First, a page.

This really is an interesting country, crippled by their wealth.  The government gives the locals everything, free houses, free money, free everything, and because everything is handed to them, most of the people here are quite possibly the laziest and most incompetent people in the world.  It is sad really.  It is not the Arabia I hoped for.  It is not at all the Arabia I envisioned.  Eighty percent of the country are expats, mostly from India and Pakistan, and then the Philippines.  The locals often complain about too many expats in the country, but they could not survive without these expats.  They would not be able to pump, drill, and refine the oil, and in fact, I don't think they would be able to pump their own gas at the petrol station.  This country is entirely dependent upon expat labor to do everything.  It is good for them they have all this oil.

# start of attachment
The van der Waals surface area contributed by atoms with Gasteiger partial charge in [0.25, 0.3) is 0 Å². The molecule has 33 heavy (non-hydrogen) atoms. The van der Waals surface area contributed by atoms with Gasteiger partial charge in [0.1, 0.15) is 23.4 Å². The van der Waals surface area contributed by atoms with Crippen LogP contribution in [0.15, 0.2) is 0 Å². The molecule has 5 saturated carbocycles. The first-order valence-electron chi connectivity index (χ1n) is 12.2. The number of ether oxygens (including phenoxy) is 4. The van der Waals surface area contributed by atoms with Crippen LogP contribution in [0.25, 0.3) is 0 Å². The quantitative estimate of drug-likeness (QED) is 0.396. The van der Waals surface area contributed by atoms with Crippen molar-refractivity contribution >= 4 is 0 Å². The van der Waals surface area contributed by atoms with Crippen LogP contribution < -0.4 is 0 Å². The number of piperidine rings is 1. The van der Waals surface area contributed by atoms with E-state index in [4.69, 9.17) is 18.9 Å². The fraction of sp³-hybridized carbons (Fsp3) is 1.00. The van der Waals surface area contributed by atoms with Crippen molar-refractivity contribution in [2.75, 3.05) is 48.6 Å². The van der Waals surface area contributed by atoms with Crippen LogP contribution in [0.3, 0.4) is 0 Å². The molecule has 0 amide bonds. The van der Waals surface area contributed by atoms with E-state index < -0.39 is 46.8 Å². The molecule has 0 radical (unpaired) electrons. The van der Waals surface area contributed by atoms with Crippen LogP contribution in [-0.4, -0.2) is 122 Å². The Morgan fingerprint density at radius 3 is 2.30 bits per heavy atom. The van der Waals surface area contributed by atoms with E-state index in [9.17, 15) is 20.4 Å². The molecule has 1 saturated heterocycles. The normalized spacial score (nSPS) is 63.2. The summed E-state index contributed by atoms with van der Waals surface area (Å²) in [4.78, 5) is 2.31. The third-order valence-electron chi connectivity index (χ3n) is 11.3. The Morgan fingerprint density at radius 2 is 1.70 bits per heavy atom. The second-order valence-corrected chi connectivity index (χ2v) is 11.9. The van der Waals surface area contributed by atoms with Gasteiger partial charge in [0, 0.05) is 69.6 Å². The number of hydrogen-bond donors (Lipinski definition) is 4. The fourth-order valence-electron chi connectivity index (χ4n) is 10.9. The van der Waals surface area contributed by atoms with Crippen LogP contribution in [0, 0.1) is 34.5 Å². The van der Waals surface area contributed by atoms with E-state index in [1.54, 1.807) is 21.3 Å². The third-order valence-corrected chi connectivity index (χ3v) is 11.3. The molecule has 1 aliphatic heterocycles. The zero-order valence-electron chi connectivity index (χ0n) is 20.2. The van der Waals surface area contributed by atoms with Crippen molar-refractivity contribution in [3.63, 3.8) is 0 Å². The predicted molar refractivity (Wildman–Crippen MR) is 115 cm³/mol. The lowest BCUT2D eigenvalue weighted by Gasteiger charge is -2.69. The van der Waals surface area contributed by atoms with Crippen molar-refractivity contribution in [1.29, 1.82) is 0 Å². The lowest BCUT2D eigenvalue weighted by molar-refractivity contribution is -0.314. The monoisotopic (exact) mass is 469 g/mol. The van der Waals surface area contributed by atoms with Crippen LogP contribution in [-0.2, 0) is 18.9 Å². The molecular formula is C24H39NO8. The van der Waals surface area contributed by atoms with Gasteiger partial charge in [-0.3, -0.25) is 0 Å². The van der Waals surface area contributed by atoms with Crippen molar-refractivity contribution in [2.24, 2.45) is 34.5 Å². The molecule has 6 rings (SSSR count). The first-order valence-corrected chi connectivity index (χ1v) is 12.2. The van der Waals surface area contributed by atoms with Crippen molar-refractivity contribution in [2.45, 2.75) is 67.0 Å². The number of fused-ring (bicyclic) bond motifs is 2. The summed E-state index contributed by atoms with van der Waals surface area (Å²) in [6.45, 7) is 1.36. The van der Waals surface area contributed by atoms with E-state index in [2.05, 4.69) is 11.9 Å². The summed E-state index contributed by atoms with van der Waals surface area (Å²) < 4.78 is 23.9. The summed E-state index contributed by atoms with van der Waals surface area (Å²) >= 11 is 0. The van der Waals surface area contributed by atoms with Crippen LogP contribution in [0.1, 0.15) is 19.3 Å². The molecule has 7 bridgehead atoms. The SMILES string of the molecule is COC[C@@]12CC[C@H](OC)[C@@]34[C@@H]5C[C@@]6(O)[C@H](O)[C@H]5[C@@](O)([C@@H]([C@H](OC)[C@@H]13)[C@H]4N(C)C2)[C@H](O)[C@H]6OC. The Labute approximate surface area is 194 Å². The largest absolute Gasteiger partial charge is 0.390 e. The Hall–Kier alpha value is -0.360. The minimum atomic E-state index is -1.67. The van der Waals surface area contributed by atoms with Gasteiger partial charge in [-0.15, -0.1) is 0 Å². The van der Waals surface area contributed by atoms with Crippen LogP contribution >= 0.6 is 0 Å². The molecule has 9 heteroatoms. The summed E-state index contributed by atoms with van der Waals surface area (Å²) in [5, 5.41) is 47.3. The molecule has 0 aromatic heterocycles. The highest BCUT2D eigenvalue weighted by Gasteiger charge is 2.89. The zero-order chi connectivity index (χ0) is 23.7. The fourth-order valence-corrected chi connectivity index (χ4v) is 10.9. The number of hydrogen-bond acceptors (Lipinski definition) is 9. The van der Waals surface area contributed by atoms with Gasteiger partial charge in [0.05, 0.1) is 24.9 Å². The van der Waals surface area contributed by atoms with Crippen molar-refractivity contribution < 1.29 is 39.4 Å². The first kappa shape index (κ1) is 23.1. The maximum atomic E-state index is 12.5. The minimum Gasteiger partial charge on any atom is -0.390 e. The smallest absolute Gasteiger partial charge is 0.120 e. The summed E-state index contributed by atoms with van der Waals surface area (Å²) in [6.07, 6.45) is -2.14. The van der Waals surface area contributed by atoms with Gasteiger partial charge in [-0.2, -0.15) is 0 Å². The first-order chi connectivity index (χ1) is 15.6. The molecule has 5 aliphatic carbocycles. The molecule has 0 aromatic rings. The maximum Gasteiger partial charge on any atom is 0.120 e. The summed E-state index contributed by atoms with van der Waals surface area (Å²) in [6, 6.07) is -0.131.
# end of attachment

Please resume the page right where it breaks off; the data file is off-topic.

It has not all been bad.  I have had good experiences and done fun things.  I have gone out to the desert, gone dune boarding and dune bashing, been on camels, swam in the sea, taken great and amazing vacations to new and exciting countries, seen the tallest building in the world, dined in the world's most luxuriant hotel, toured the world's most expensive mosque, visited old souks and bazaars, bartered and bargained, bought Arabian frankincense and myrrh, and made new friends, and most of the year, the weather here is quite fantastic.  Yes, in the summer it can be horribly hot and extremely humid.  It was about 122 degrees the last couple days, and very, very humid on top of that, but most of the year the weather is not so bad, and much of the year it is extremely pleasant, with wonderful evenings and warm days.  Yes, I will miss those Arabian nights when after working out at the hotel I would stroll the grounds of the hotel out in the dark alone and the weather would so sublimely sift across my body and soothe and settle upon my skin.  Those were my peaceful moments, my Arabian nights. I did enjoy that.    I have certainly had my moments here, and those moments are coming to an end.  I will likely never again be in this country, will never again teach a Bedouin child, or spend hours driving through the blank desert.  I am leaving it all.  I am leaving it forever, and yet, I am not sad for this.  This is not my home.  I have had several homes, and this will not be one of them.  I am heading soon to one of them. I do not get excited about many things.  I get excited about traveling though, and always get excited about going home.  I wonder what it will be like this time.  I know I cannot top my last visit home and that great surprise.  I will not hitch hike home, skinny and starved and tap on my mother's surprised shoulder.  Still though, I am excited.  I am always excited to see family, and living abroad makes me far more excited.  I am not just seeing my family.  I am seeing my home.  I am seeing my country.  I suppose Utah will always be my home, even though I have no home there myself, and have not lived there myself for 6 years, but it is where my family is, and I will always keep a large part of myself there.  I will always be a Utahn with a lot of California in me and room left over for Arizona and Korea.  I cannot say when I will live in the US again, but I know I will live and die an American and will be proud of that.